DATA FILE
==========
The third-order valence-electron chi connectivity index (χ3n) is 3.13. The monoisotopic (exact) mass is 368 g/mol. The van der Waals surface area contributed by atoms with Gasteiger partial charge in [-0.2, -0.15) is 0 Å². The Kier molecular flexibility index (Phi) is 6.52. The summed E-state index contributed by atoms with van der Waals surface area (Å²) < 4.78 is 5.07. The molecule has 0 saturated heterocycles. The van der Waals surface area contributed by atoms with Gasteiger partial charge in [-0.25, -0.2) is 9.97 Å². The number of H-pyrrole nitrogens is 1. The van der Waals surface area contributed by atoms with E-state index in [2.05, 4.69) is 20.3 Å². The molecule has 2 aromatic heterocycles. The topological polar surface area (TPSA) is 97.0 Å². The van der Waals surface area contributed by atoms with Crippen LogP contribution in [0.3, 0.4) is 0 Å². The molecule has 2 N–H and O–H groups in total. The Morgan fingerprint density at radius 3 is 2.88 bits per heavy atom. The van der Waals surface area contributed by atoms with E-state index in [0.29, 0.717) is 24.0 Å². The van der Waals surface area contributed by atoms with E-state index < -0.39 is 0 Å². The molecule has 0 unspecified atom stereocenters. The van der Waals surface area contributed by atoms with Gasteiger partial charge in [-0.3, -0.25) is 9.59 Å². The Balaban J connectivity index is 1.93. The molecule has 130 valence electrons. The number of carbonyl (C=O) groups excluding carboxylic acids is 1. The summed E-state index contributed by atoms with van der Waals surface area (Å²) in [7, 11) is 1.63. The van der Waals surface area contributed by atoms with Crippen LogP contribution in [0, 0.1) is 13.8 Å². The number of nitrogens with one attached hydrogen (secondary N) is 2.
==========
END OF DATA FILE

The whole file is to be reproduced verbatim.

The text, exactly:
The third-order valence-electron chi connectivity index (χ3n) is 3.13. The monoisotopic (exact) mass is 368 g/mol. The van der Waals surface area contributed by atoms with Gasteiger partial charge in [-0.2, -0.15) is 0 Å². The Kier molecular flexibility index (Phi) is 6.52. The summed E-state index contributed by atoms with van der Waals surface area (Å²) < 4.78 is 5.07. The molecule has 0 saturated heterocycles. The van der Waals surface area contributed by atoms with Gasteiger partial charge in [-0.25, -0.2) is 9.97 Å². The number of H-pyrrole nitrogens is 1. The van der Waals surface area contributed by atoms with E-state index in [2.05, 4.69) is 20.3 Å². The molecule has 2 aromatic heterocycles. The topological polar surface area (TPSA) is 97.0 Å². The van der Waals surface area contributed by atoms with Crippen LogP contribution in [0.3, 0.4) is 0 Å². The molecule has 2 N–H and O–H groups in total. The Morgan fingerprint density at radius 3 is 2.88 bits per heavy atom. The van der Waals surface area contributed by atoms with E-state index in [0.29, 0.717) is 24.0 Å². The van der Waals surface area contributed by atoms with E-state index < -0.39 is 0 Å². The molecule has 0 unspecified atom stereocenters. The van der Waals surface area contributed by atoms with Gasteiger partial charge in [-0.3, -0.25) is 9.59 Å². The Balaban J connectivity index is 1.93. The molecule has 130 valence electrons. The number of carbonyl (C=O) groups excluding carboxylic acids is 1. The summed E-state index contributed by atoms with van der Waals surface area (Å²) in [7, 11) is 1.63. The van der Waals surface area contributed by atoms with Crippen LogP contribution in [0, 0.1) is 13.8 Å². The number of nitrogens with one attached hydrogen (secondary N) is 2.